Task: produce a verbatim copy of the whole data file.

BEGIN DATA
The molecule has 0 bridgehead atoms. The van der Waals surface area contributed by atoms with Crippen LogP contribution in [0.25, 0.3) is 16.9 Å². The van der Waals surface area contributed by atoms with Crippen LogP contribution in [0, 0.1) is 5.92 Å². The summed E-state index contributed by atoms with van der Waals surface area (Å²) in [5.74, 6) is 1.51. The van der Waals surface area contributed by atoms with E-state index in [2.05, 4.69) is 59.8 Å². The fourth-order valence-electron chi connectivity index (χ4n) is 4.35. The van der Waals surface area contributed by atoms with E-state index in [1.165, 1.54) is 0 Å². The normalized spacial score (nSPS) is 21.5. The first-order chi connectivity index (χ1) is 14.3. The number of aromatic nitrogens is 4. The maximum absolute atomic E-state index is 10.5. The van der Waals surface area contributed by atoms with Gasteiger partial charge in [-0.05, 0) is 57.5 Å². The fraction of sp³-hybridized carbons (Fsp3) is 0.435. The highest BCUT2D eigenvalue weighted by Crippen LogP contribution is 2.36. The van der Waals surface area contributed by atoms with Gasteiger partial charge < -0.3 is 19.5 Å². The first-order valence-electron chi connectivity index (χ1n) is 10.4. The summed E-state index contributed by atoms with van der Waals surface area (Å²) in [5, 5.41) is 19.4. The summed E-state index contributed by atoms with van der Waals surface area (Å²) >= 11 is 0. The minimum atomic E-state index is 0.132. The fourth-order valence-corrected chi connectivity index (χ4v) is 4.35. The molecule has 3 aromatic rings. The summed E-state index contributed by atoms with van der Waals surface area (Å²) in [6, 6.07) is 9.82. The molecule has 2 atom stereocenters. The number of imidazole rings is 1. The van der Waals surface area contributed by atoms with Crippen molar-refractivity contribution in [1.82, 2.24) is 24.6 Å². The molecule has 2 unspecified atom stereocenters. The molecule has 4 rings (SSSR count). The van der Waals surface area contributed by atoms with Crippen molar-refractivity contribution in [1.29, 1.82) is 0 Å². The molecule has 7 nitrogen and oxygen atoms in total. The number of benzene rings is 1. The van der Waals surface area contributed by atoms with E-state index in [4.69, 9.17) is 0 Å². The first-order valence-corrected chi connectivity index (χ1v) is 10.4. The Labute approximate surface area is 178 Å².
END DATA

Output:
The molecule has 0 bridgehead atoms. The van der Waals surface area contributed by atoms with Crippen LogP contribution in [0.25, 0.3) is 16.9 Å². The van der Waals surface area contributed by atoms with Crippen LogP contribution in [0, 0.1) is 5.92 Å². The summed E-state index contributed by atoms with van der Waals surface area (Å²) in [5.74, 6) is 1.51. The van der Waals surface area contributed by atoms with E-state index in [2.05, 4.69) is 59.8 Å². The fourth-order valence-electron chi connectivity index (χ4n) is 4.35. The van der Waals surface area contributed by atoms with E-state index in [1.165, 1.54) is 0 Å². The normalized spacial score (nSPS) is 21.5. The first-order chi connectivity index (χ1) is 14.3. The number of aromatic nitrogens is 4. The maximum absolute atomic E-state index is 10.5. The van der Waals surface area contributed by atoms with Gasteiger partial charge in [-0.05, 0) is 57.5 Å². The fraction of sp³-hybridized carbons (Fsp3) is 0.435. The highest BCUT2D eigenvalue weighted by Crippen LogP contribution is 2.36. The van der Waals surface area contributed by atoms with Gasteiger partial charge < -0.3 is 19.5 Å². The first-order valence-electron chi connectivity index (χ1n) is 10.4. The summed E-state index contributed by atoms with van der Waals surface area (Å²) in [5, 5.41) is 19.4. The summed E-state index contributed by atoms with van der Waals surface area (Å²) >= 11 is 0. The minimum atomic E-state index is 0.132. The fourth-order valence-corrected chi connectivity index (χ4v) is 4.35. The molecule has 3 aromatic rings. The summed E-state index contributed by atoms with van der Waals surface area (Å²) in [6, 6.07) is 9.82. The molecule has 2 atom stereocenters. The number of imidazole rings is 1. The van der Waals surface area contributed by atoms with Crippen molar-refractivity contribution in [1.82, 2.24) is 24.6 Å². The molecule has 2 unspecified atom stereocenters. The molecule has 4 rings (SSSR count). The van der Waals surface area contributed by atoms with Crippen molar-refractivity contribution in [1.29, 1.82) is 0 Å². The molecule has 7 nitrogen and oxygen atoms in total. The number of benzene rings is 1. The van der Waals surface area contributed by atoms with E-state index in [4.69, 9.17) is 0 Å². The first-order valence-corrected chi connectivity index (χ1v) is 10.4. The Labute approximate surface area is 178 Å².